The appeal to the Federal Circuit would be an option if a motion to stay pending the CBM review is denied

Sung-Hoon Kim | December 18, 2014

Versata Software, Inc. v. Callidus Software, Inc.

November 20, 2014

Panel: Chen, Mayer, and Linn. Opinion by Chen.

Summary:

Callidus appealed from the U.S. District Court for the District of Delaware’s denial of a stay pending the PTO’s CBM review of the patents-in-suit.  The Federal Circuit used a four factor test set forth in AIA §18(b) to hold that each factor strongly favors a stay, thereby reversing and remanding with instructions to grant the motion to stay.

본 사건은 피고인 Callidus가 델라웨어주 연방지방법원의 특허재심사 절차 진행 중인 특허 소송에 대한 중지청구(motion to stay) 판결에 불복하여 연방항소법원에 상고한 사건이다.  판결에서 연방항소법원은 18(b)조에 있는 4가지 요소 모두 현 소송 진행상황상 미 특허청의 특허재심사 절차 (CBM) 결과를 기다리는 것이 타당하다고 판결하였다.  따라서, 연방항소법원은 개정 특허법 18(b)조에 의거하여 연방지방법원의 중지청구 판결을 번복하였다.

Details:

Versata sued Callidus on July 12, 2012, alleging infringement of U.S. Patent Nos. 7,904,326 (the ’326 patent), 7,908,304 (the ’304 patent), and 7,958,024 (the ’024 patent), all of which are directed to the management and tracking of sales information by a financial services company.

In September 2012, Callidus filed a motion to transfer the case from the District of Delaware to the Northern District of California and to dismiss for failure to state a claim under FRCP 12(b)(6), both of which were denied by the district court.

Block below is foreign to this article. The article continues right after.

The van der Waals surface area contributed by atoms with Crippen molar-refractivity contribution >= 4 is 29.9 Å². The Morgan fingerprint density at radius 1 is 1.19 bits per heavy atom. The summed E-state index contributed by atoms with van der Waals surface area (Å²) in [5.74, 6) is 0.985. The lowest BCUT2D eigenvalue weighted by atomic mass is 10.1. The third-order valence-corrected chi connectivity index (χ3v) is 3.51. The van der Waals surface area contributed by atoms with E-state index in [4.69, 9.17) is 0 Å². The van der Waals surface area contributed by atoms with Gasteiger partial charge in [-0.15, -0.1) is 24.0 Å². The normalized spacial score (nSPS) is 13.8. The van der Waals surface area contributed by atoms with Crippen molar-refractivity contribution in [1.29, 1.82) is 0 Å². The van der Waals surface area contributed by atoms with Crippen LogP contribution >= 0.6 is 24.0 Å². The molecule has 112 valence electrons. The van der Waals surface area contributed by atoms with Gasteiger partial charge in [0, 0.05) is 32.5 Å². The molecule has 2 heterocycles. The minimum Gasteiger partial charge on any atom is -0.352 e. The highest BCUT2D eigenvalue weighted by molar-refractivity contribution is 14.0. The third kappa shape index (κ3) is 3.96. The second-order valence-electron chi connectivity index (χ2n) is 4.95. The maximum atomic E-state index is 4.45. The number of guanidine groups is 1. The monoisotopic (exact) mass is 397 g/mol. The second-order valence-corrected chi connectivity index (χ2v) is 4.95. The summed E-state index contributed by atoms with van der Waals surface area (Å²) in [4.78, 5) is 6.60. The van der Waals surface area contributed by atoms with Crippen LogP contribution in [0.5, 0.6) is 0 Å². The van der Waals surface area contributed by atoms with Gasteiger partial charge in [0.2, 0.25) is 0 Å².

In August 2013, Callidus filed a first set of CBM petitions challenging every claim of the ’326 patent, every independent claim and several dependent claims of the ’024 and ’304 patents, all under §101 and sought a stay of the district court proceedings.

In March 2014, the PTAB instituted the first set of CBM petitions, finding that each challenged claim more likely than not directed to unpatentable subject matter under §101.

In April 2014, Callidus filed a second set of CBM petitions to challenge the validity of all of the remaining claims of the ’024 and ’304 patents.

In May 2014, the district court granted a stay as to the ’326 patent, but denied it as to the ’024 and ’304 patents.  Thereafter, Callidus filed an interlocutory appeal from the district court’s denial of the stay in part.  During the appeal, the PTAB instituted the second set of CBM petitions, finding that every remaining claims of the ’024 and ’304 patents are more likely than not unpatentable under §101.

Rule

Section 18(b) lists four factors that a district court should consider when deciding whether to grant a stay:

A.  Whether a stay, or the denial thereof, will simplify the issues in question and streamline the trial;

B.  Whether discovery is completed and whether a trial date has been set;

C.  Whether a stay, or the denial thereof, would unduly prejudice the nonmoving        party or present a clear tactical advantage for the moving party; and

D.  Whether a stay, or the denial thereof, will reduce the burden of litigation on the parties and on the court.

The district court considered each factor and concluded that a stay of litigation is not appropriate.

Analysis of Four Factors by the CAFC

While the CAFC reviews the district court decisions on motions to stay for abuse of discretion, the AIA gives authority to the CAFC to review such motions de novo when the justification for a stay is a CBM review.